Relief was called up in the top of the seventh when their first two batters had reached, bizarrely, both sending Dickey sprawling as he tried unsuccessfully to field their hard hit grounders which bounced off him and away. He had done us proud. As did Suzuki, no pass balls. Ramirez came on and cleaned up emphatically. Funnily enough the aforesaid Wilson had just said Ramirez was not one of those who could get it to 95 when a 97 was posted. To his credit he called himself out and laughed. Self deprecation in this business brings welcome relief.

Just like last night the Braves bullpen performed like clockwork. Vizcaino in the eighth, JJ polishing off the ninth. Much maligned a week or two ago they now look solid from the right  and with Mauricio still to come.

It was a grand night all round. Three in a row, all the Robinson tributes, lots of laughs with Erick and Freddie, balls flying out of the Park. As our kids used to say, are we there yet?



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Ender’s Game–Braves 5 Padres 2

Ender’s Game–Braves 5 Padres 2

Ok, I apologize. That’s a cheap, unoriginal, and not at all clever play on Inciarte’s unusual name.
But it really was his game. Ender will go down in history with the first hit, first run scored, and first home run at SunTrust Park. He also caught the first and last outs of the game. He was the main reason the Braves won the home opener (and avoided what would have been a pretty embarrassing defeat after all the hype and ceremony).

Julio pitched pretty well. He wasn’t sharp—he walked four and hit two more batters. But there weren’t many hard hit balls and he limited the damage. He could only go six innings because with all the wildness it took him 100 pitches to go that far. Fortunately for the Braves, the bullpen came through. Ramirez, Vizcaino, and Johnson each pitched a scoreless inning. (Did you realize that since that abysmal collapse in Pittsburgh last Sunday–when they blew a two run lead in the 8th and a one run lead in the 10th—the pen has strung together nine scoreless innings?)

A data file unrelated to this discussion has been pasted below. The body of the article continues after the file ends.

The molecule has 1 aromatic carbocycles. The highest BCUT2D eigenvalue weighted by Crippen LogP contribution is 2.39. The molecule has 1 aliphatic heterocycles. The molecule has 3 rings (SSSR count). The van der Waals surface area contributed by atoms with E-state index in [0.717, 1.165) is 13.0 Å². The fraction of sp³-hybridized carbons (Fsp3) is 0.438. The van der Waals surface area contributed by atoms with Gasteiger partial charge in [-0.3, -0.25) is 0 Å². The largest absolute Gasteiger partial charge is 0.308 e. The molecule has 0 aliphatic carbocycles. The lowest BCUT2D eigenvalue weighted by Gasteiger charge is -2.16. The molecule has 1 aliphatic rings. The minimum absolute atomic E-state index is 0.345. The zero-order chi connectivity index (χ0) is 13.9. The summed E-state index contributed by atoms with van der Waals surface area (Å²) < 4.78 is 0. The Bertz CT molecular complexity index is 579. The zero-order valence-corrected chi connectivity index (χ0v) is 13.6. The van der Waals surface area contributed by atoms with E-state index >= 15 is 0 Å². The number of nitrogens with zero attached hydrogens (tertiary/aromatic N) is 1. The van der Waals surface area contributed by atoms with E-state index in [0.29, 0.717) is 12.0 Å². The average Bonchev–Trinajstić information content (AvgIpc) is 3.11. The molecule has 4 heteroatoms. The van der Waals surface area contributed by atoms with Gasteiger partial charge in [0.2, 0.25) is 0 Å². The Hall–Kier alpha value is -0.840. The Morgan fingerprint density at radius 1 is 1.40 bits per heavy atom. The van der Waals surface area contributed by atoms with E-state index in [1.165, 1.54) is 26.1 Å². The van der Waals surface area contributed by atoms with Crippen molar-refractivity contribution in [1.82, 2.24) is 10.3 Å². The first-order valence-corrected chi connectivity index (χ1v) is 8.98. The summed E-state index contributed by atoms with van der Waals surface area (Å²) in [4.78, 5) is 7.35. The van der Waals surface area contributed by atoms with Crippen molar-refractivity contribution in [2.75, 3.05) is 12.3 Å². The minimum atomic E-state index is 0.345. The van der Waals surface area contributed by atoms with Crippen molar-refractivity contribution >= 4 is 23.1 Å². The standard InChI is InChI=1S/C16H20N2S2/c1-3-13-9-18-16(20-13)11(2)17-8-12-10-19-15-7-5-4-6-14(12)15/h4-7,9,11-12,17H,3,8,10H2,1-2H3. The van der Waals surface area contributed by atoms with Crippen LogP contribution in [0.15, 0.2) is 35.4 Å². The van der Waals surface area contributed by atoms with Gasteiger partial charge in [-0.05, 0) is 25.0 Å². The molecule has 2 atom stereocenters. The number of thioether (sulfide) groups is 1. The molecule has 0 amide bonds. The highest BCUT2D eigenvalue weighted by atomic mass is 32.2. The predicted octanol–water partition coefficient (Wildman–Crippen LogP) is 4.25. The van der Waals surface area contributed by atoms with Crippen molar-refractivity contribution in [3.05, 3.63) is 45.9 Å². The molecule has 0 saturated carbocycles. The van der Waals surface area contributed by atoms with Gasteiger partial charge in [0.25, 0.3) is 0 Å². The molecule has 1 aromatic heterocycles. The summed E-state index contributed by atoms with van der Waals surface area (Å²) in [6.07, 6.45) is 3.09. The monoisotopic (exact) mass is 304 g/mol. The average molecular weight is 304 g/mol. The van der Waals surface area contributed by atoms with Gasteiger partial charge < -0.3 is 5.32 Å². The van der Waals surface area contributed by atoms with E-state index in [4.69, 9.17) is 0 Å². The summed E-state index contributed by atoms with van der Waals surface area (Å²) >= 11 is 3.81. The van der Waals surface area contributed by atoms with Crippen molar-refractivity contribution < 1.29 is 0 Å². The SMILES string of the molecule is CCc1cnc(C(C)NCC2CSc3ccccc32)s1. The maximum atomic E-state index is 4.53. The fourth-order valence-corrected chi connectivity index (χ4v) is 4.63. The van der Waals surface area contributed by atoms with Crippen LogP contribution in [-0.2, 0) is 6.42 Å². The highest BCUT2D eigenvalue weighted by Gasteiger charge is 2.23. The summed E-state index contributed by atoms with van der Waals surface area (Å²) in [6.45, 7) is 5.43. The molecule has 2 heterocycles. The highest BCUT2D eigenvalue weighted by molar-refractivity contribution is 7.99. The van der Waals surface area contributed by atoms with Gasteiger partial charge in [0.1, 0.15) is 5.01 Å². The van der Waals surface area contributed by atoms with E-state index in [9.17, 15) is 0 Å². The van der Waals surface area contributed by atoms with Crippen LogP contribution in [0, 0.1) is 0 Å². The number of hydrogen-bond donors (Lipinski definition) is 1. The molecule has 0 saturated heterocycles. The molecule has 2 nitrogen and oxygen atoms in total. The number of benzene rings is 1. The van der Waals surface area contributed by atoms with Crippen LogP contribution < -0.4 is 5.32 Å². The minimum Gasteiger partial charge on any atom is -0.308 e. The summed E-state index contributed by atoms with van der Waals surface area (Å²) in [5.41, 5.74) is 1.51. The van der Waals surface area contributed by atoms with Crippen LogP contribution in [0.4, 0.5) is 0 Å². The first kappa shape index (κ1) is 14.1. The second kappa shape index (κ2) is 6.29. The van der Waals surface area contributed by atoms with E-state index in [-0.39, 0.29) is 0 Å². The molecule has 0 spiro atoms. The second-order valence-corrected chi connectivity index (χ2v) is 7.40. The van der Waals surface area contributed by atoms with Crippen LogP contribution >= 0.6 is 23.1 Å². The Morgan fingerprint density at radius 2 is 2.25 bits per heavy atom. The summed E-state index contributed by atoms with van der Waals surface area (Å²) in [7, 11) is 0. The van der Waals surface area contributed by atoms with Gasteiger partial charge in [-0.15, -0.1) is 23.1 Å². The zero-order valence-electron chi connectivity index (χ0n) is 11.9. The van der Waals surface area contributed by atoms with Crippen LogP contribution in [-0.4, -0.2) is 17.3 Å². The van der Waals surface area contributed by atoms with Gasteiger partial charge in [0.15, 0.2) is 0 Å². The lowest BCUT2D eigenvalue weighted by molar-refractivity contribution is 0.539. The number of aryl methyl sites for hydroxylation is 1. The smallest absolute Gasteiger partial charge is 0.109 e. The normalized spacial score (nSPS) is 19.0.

I got a little PTSD flashback to the first two months of last season, when our Braves were historically awful. What does it say about the Padres that two of the players they started were Erick Aybar and Jhoulys Chacin? And wouldn’t you know that Chacin drove in Aybar for the Padres’ first run?

Let’s take this opportunity to survey where we are and what we know about the 2017 Braves team. What conclusions can we draw so far based on nine games? ALMOST NONE. We know the bench is one of the weakest you’ll ever see, but we knew that before opening day. Kemp’s injury has only made it more obvious. Adonis Garcia is not a major league caliber third baseman—but again no surprise. The bullpen may be a strength, but we’ll see.

There are three players in the lineup that we’re counting on for the next good Braves team: Freddie, Ender, and Swanson. So far, Freeman is showing that he may have taken it to the next level; he is one of the best offensive players in baseball. Of course we don’t expect Ender to be a power hitter, but you gotta like everything he does bring to the table. Dansby is off to a weak start, but he should come around. Teheran is a very good starting pitcher. His ERA in three games is under 1.00. He’s not that good, but he’s awfully dependable.

Two notes about the past and the future. As a Braves fan from way back, I always get sentimental when they honor the past greats. It was wonderful to see in the pregame ceremony Niekro, Murph, Glavine, Smoltz, Chipper, Cox, and especially Henry Aaron. He will always be the greatest Brave, and I got a little chill seeing him walk out and toss the first pitch. Great player and great man.

As to the future, last season for the first time in my life I paid more attention to the minor league box scores than to the big league games. I find I’m doing it again. I know There Is No Such Thing As A Pitching Prospect, but Coppy has staked this team’s future on a version of that. His bet is that although no one pitcher can be counted on, if you have ten to fifteen great prospects, three or four may turn out to be top of the rotation starters. Just look at the starts already this season by Mike Soroka, Kolby Allard, Ian Anderson, and Touki Toussaint (among several others). Hard not to get excited. I also know they are just as likely to lead to disappointment. Ah, such is baseball.